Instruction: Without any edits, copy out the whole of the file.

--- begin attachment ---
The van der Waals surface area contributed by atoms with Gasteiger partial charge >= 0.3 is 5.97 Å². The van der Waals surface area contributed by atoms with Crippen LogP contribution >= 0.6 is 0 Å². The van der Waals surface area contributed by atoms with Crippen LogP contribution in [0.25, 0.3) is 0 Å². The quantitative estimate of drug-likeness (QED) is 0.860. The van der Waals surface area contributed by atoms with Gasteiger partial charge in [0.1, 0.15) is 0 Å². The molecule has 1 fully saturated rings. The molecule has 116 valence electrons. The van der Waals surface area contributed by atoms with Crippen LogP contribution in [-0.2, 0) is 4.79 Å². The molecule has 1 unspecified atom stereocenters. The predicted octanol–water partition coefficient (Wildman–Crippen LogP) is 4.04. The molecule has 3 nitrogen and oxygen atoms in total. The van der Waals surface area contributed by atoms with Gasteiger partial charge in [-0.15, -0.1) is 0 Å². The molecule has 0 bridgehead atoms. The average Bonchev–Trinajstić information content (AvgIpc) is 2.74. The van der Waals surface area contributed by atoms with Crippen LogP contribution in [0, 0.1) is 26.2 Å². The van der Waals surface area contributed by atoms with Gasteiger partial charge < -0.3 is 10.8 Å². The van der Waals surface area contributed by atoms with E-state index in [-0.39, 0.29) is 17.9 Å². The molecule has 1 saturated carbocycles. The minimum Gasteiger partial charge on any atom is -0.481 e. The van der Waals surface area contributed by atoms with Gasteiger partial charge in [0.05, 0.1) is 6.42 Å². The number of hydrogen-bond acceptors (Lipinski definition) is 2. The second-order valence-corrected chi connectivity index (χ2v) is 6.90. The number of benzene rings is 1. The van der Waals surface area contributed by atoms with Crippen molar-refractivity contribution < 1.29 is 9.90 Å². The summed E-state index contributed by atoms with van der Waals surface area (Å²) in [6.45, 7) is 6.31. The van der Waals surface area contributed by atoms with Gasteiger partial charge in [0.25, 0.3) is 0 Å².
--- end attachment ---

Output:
The van der Waals surface area contributed by atoms with Gasteiger partial charge >= 0.3 is 5.97 Å². The van der Waals surface area contributed by atoms with Crippen LogP contribution >= 0.6 is 0 Å². The van der Waals surface area contributed by atoms with Crippen LogP contribution in [0.25, 0.3) is 0 Å². The quantitative estimate of drug-likeness (QED) is 0.860. The van der Waals surface area contributed by atoms with Gasteiger partial charge in [0.1, 0.15) is 0 Å². The molecule has 1 fully saturated rings. The molecule has 116 valence electrons. The van der Waals surface area contributed by atoms with Crippen LogP contribution in [-0.2, 0) is 4.79 Å². The molecule has 1 unspecified atom stereocenters. The predicted octanol–water partition coefficient (Wildman–Crippen LogP) is 4.04. The molecule has 3 nitrogen and oxygen atoms in total. The van der Waals surface area contributed by atoms with Gasteiger partial charge in [-0.15, -0.1) is 0 Å². The molecule has 0 bridgehead atoms. The average Bonchev–Trinajstić information content (AvgIpc) is 2.74. The van der Waals surface area contributed by atoms with Crippen LogP contribution in [0, 0.1) is 26.2 Å². The van der Waals surface area contributed by atoms with Gasteiger partial charge < -0.3 is 10.8 Å². The van der Waals surface area contributed by atoms with E-state index in [-0.39, 0.29) is 17.9 Å². The molecule has 1 saturated carbocycles. The minimum Gasteiger partial charge on any atom is -0.481 e. The van der Waals surface area contributed by atoms with Gasteiger partial charge in [0.05, 0.1) is 6.42 Å². The number of hydrogen-bond acceptors (Lipinski definition) is 2. The second-order valence-corrected chi connectivity index (χ2v) is 6.90. The number of benzene rings is 1. The van der Waals surface area contributed by atoms with Crippen molar-refractivity contribution < 1.29 is 9.90 Å². The summed E-state index contributed by atoms with van der Waals surface area (Å²) in [6.45, 7) is 6.31. The van der Waals surface area contributed by atoms with Gasteiger partial charge in [0.25, 0.3) is 0 Å².